This page describes how to derive the formula for the
area of a regular polygon
by breaking it down into a set of *n* isosceles triangles, where *n* is the number of sides.

As shown below, a regular polygon can be broken down into a set of congruent isosceles triangles. In this case the hexagon has six of them.
If we can calculate the area of one of the triangles we can multiply by *n* to find the total area of the polygon.

If we look at one of the triangles and draw a line from the apex to the midpoint of the base it will form a right angle.
Let the length of this line be *h*. The base of the triangle is *s*, the side length of the polygon.
The whole angle at the apex is dependent on the number of sides *n*:
So the angle *t* is half that, which simplifies to
We know that the tan of an angle is opposite side over adjacent side, so
Rearranging to solve for *h*:
The area of any triangle is half the base times height, so
Which simplifies to
Finally since have *n* triangles, multiply by *n*:

The radius of a regular polygon is the distance from the center to any vertex.
In the figure below the leg of the isosceles triangle is a radius *r* of the polygon.
We add a perpendicular *h* from the apex to the base. In this case, let *t* be the whole angle at the apex.
From the figure we see that
The area of any triangle is half the base times height, and since x is already half the base:
Substituting x,h:
Using the double angle 1 trig identity we get
The whole angle *2t* at the apex is dependent on the number of sides: *n*
Substituting this for *2t*:
Finally, there are *n* triangles in the polygon so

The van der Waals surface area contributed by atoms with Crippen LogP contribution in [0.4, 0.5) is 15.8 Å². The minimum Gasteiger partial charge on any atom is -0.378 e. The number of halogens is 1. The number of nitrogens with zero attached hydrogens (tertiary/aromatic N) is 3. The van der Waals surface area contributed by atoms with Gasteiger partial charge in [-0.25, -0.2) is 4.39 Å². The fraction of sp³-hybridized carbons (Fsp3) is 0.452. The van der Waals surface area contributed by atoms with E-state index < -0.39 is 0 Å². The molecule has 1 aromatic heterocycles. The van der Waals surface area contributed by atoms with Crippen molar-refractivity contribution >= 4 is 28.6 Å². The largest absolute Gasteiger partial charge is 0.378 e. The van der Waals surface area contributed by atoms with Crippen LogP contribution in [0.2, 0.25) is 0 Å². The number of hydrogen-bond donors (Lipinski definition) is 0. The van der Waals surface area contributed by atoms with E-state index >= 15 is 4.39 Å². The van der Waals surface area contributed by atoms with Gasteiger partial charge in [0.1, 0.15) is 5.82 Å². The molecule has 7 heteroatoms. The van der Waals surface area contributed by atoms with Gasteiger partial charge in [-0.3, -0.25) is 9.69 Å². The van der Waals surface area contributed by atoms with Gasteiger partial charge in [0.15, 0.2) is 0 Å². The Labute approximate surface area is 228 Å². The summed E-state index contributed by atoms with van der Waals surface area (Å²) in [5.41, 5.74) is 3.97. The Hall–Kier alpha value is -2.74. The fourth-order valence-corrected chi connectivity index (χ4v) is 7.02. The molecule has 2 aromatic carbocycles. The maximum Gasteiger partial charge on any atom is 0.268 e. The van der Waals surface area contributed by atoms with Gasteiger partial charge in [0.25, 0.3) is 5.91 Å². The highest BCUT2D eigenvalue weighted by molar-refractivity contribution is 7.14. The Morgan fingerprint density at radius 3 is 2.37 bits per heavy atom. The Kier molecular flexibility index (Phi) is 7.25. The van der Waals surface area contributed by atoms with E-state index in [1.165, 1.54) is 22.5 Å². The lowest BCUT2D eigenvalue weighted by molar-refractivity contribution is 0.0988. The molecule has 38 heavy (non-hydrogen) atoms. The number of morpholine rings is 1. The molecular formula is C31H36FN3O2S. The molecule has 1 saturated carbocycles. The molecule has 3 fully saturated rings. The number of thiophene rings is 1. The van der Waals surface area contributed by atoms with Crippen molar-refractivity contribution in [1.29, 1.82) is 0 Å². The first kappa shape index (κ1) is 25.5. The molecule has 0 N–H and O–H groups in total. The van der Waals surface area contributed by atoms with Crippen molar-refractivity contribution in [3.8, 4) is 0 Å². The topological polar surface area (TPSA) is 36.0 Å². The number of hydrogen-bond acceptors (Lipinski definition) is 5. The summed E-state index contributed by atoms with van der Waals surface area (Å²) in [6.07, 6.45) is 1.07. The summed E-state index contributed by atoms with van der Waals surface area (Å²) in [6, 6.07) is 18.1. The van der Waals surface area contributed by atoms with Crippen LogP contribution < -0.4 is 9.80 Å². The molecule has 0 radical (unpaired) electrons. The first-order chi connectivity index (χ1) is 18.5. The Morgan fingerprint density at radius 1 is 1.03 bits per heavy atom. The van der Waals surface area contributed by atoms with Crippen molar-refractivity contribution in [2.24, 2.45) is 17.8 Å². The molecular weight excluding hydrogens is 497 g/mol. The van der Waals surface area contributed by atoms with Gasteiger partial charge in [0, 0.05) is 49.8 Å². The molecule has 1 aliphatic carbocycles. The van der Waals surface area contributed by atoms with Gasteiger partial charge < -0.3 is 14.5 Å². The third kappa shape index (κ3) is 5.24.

The apothem of a regular polygon is a line from the center to the midpoint of a side, which it meets at right angles.
In the figure below, the apothem is labelled *a*.
The whole angle at the apex is dependent on the number of sides *n*:
So the angle *t* is half that, which simplifies to
We know that the tan of an angle is opposite side over adjacent side, so
Transposing we solve this for s
The area of any triangle is half the base times height, so
Which simplifies to
Finally since have *n* triangles, multiply by *n*:

- Polygon general definition
- Quadrilateral
- Regular polygon
- Irregular polygon
- Convex polygons
- Concave polygons
- Polygon diagonals
- Polygon triangles
- Apothem of a regular polygon
- Polygon center
- Radius of a regular polygon
- Incircle of a regular polygon
- Incenter of a regular polygon
- Circumcircle of a polygon
- Parallelogram inscribed in a quadrilateral

- Square
- Diagonals of a square
- Rectangle
- Diagonals of a rectangle
- Golden rectangle
- Parallelogram
- Rhombus
- Trapezoid
- Trapezoid median
- Trapezium
- Kite
- Inscribed (cyclic) quadrilateral

- Regular polygon area
- Irregular polygon area
- Rhombus area
- Kite area
- Rectangle area
- Area of a square
- Trapezoid area
- Parallelogram area

- Perimeter of a polygon (regular and irregular)
- Perimeter of a triangle
- Perimeter of a rectangle
- Perimeter of a square
- Perimeter of a parallelogram
- Perimeter of a rhombus
- Perimeter of a trapezoid
- Perimeter of a kite

- Exterior angles of a polygon
- Interior angles of a polygon
- Relationship of interior/exterior angles
- Polygon central angle

- Tetragon, 4 sides
- Pentagon, 5 sides
- Hexagon, 6 sides
- Heptagon, 7 sides
- Octagon, 8 sides
- Nonagon Enneagon, 9 sides
- Decagon, 10 sides
- Undecagon, 11 sides
- Dodecagon, 12 sides

(C) 2011 Copyright Math Open Reference.

All rights reserved

All rights reserved